No time to reply. Aarumugam picked up the gun kept at a 45 degree angle on the wall. He tested the presence of bullets. He picked up the gun stuffed with gunpowder and loaded with bullets, and started walking.

The light in the Billiards Room was not switched on. Light might wake up the tiger. But the tiger was all the while very awake. Its eyes were glowing like pieces of cinder. It also realized that mansions were not its natural habitat.

Aarumugam aimed at the space between two eyes of the tiger. His hands were shaking out of sheer fright. The tiger moved its head on seeing the speeding bullet. The bullet pierced its way near its ear. Modern technology did not fail. The bullets had deeply hurt the tiger’s skull. The tiger cannot move hereafter.

The tiger slowly lifted its head and looked. As a man possessed, Aarumugam pressed the trigger once again. The screaming bullets pierced its eyes. The tiger’s tail rose 90 degrees and slumped dead. Aarumugam switched on the light.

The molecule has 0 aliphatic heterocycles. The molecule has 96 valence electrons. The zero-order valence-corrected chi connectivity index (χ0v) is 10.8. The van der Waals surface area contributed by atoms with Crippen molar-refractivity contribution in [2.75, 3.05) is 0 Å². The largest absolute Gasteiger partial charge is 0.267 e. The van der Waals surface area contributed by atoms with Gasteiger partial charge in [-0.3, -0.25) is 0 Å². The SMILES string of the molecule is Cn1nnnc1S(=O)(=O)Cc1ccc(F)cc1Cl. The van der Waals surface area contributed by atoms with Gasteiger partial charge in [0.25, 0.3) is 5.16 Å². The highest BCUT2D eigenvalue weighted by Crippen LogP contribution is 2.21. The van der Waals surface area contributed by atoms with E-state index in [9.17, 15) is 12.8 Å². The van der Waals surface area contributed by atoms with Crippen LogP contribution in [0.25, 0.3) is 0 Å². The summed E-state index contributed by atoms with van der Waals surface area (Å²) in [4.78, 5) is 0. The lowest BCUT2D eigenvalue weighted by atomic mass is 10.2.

On hearing the bullet sound, Arasanaayagam rose and came in. Other friends followed.

“What are you doing?” He asked.

“I had shot the tiger, boss.” Aarumugam said.

“My tiger cannot be shot. It is a paper tiger.” Arasanaayagam burst into a loud bout of laughter. Aarumugam dragged the dead tiger by its tail. Only he should dig the pit to bury it. Then, it would be tomorrow.

***

To read the story in  Tamil : http://www.akshra.org/%e0%ae%aa%e0%af%81%e0%ae%b2%e0%ae%bf-%e0%ae%b5%e0%af%87%e0%ae%9f%e0%af%8d%e0%ae%9f%e0%af%88/